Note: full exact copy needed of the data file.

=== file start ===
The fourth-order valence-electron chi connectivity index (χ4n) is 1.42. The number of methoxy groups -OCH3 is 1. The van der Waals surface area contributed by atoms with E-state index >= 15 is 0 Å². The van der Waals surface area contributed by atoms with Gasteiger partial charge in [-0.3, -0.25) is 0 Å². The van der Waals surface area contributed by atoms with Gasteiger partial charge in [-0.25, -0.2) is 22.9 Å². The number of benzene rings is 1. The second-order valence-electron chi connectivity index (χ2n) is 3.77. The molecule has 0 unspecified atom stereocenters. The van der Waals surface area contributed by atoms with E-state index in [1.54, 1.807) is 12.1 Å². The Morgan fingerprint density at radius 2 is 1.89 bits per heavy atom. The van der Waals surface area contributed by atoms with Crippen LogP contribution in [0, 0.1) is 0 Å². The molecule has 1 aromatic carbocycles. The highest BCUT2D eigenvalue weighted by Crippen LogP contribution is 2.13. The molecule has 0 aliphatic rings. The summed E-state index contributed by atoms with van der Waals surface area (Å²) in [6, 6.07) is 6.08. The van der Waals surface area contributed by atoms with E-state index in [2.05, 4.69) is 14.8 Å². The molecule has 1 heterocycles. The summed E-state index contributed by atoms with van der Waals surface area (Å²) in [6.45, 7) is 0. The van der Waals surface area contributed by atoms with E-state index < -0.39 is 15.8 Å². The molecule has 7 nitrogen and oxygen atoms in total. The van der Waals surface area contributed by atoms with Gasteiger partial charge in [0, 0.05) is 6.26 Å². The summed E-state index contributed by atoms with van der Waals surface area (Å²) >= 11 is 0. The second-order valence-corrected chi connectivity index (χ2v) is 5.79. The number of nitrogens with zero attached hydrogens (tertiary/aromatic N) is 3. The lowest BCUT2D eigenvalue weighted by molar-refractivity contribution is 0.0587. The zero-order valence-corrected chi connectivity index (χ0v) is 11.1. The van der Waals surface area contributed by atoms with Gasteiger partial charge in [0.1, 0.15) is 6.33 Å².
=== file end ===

The fourth-order valence-electron chi connectivity index (χ4n) is 1.42. The number of methoxy groups -OCH3 is 1. The van der Waals surface area contributed by atoms with E-state index >= 15 is 0 Å². The van der Waals surface area contributed by atoms with Gasteiger partial charge in [-0.3, -0.25) is 0 Å². The van der Waals surface area contributed by atoms with Gasteiger partial charge in [-0.25, -0.2) is 22.9 Å². The number of benzene rings is 1. The second-order valence-electron chi connectivity index (χ2n) is 3.77. The molecule has 0 unspecified atom stereocenters. The van der Waals surface area contributed by atoms with E-state index in [1.54, 1.807) is 12.1 Å². The Morgan fingerprint density at radius 2 is 1.89 bits per heavy atom. The van der Waals surface area contributed by atoms with Crippen LogP contribution in [0, 0.1) is 0 Å². The molecule has 1 aromatic carbocycles. The highest BCUT2D eigenvalue weighted by Crippen LogP contribution is 2.13. The molecule has 0 aliphatic rings. The summed E-state index contributed by atoms with van der Waals surface area (Å²) in [6, 6.07) is 6.08. The van der Waals surface area contributed by atoms with E-state index in [2.05, 4.69) is 14.8 Å². The molecule has 1 heterocycles. The summed E-state index contributed by atoms with van der Waals surface area (Å²) in [6.45, 7) is 0. The van der Waals surface area contributed by atoms with E-state index < -0.39 is 15.8 Å². The molecule has 7 nitrogen and oxygen atoms in total. The van der Waals surface area contributed by atoms with Gasteiger partial charge in [0, 0.05) is 6.26 Å². The summed E-state index contributed by atoms with van der Waals surface area (Å²) >= 11 is 0. The second-order valence-corrected chi connectivity index (χ2v) is 5.79. The number of nitrogens with zero attached hydrogens (tertiary/aromatic N) is 3. The lowest BCUT2D eigenvalue weighted by molar-refractivity contribution is 0.0587. The zero-order valence-corrected chi connectivity index (χ0v) is 11.1. The van der Waals surface area contributed by atoms with Gasteiger partial charge in [0.1, 0.15) is 6.33 Å².